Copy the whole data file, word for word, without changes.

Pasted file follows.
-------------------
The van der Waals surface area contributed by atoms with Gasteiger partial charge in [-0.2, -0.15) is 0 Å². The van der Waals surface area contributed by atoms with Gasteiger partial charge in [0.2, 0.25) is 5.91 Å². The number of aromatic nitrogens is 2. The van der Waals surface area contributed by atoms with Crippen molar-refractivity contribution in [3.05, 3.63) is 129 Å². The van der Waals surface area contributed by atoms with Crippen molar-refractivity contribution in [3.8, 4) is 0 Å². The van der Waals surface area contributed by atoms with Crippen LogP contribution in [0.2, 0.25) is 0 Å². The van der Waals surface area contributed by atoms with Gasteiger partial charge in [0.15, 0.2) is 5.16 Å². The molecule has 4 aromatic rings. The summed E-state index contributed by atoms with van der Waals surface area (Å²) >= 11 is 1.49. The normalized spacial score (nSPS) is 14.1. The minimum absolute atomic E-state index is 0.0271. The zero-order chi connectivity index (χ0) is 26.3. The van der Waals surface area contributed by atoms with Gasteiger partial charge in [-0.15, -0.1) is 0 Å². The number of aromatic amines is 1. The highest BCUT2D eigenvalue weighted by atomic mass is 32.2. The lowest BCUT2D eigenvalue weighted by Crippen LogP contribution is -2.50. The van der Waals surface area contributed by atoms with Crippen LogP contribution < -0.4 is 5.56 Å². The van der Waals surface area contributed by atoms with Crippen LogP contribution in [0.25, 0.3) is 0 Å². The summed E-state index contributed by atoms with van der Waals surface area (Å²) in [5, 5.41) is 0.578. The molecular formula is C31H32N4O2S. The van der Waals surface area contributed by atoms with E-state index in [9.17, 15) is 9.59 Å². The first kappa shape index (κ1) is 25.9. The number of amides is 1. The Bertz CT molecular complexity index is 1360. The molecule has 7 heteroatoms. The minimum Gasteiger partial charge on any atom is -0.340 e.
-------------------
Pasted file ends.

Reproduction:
The van der Waals surface area contributed by atoms with Gasteiger partial charge in [-0.2, -0.15) is 0 Å². The van der Waals surface area contributed by atoms with Gasteiger partial charge in [0.2, 0.25) is 5.91 Å². The number of aromatic nitrogens is 2. The van der Waals surface area contributed by atoms with Crippen molar-refractivity contribution in [3.05, 3.63) is 129 Å². The van der Waals surface area contributed by atoms with Crippen molar-refractivity contribution in [3.8, 4) is 0 Å². The van der Waals surface area contributed by atoms with Crippen LogP contribution in [0.2, 0.25) is 0 Å². The van der Waals surface area contributed by atoms with Gasteiger partial charge in [0.15, 0.2) is 5.16 Å². The molecule has 4 aromatic rings. The summed E-state index contributed by atoms with van der Waals surface area (Å²) >= 11 is 1.49. The normalized spacial score (nSPS) is 14.1. The minimum absolute atomic E-state index is 0.0271. The zero-order chi connectivity index (χ0) is 26.3. The van der Waals surface area contributed by atoms with Gasteiger partial charge in [-0.15, -0.1) is 0 Å². The number of aromatic amines is 1. The highest BCUT2D eigenvalue weighted by atomic mass is 32.2. The lowest BCUT2D eigenvalue weighted by Crippen LogP contribution is -2.50. The van der Waals surface area contributed by atoms with Crippen LogP contribution < -0.4 is 5.56 Å². The van der Waals surface area contributed by atoms with Crippen LogP contribution in [0.25, 0.3) is 0 Å². The summed E-state index contributed by atoms with van der Waals surface area (Å²) in [5, 5.41) is 0.578. The molecular formula is C31H32N4O2S. The van der Waals surface area contributed by atoms with E-state index in [9.17, 15) is 9.59 Å². The first kappa shape index (κ1) is 25.9. The number of amides is 1. The Bertz CT molecular complexity index is 1360. The molecule has 7 heteroatoms. The minimum Gasteiger partial charge on any atom is -0.340 e.